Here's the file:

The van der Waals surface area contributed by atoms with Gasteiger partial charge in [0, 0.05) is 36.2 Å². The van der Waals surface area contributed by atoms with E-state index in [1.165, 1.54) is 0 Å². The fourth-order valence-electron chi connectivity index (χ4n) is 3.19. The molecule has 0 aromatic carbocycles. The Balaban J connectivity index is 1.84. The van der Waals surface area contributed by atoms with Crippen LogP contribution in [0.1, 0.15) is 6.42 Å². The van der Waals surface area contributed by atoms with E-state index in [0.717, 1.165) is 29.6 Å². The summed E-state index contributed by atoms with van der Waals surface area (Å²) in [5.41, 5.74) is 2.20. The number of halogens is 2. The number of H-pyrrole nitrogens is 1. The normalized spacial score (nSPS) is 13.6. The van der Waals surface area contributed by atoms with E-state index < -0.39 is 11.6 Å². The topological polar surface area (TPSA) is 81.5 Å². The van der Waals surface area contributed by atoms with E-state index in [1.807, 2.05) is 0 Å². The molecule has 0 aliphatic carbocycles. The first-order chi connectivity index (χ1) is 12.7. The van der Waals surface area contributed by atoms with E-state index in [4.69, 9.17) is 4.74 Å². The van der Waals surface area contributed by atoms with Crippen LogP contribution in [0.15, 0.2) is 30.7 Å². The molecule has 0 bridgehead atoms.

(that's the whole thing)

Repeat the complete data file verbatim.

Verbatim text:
The van der Waals surface area contributed by atoms with Gasteiger partial charge in [0, 0.05) is 36.2 Å². The van der Waals surface area contributed by atoms with E-state index in [1.165, 1.54) is 0 Å². The fourth-order valence-electron chi connectivity index (χ4n) is 3.19. The molecule has 0 aromatic carbocycles. The Balaban J connectivity index is 1.84. The van der Waals surface area contributed by atoms with Crippen LogP contribution in [0.1, 0.15) is 6.42 Å². The van der Waals surface area contributed by atoms with E-state index in [0.717, 1.165) is 29.6 Å². The summed E-state index contributed by atoms with van der Waals surface area (Å²) in [5.41, 5.74) is 2.20. The number of halogens is 2. The number of H-pyrrole nitrogens is 1. The normalized spacial score (nSPS) is 13.6. The van der Waals surface area contributed by atoms with E-state index < -0.39 is 11.6 Å². The topological polar surface area (TPSA) is 81.5 Å². The van der Waals surface area contributed by atoms with E-state index in [1.807, 2.05) is 0 Å². The molecule has 0 aliphatic carbocycles. The first-order chi connectivity index (χ1) is 12.7. The van der Waals surface area contributed by atoms with E-state index in [4.69, 9.17) is 4.74 Å². The van der Waals surface area contributed by atoms with Crippen LogP contribution in [0.15, 0.2) is 30.7 Å². The molecule has 0 bridgehead atoms.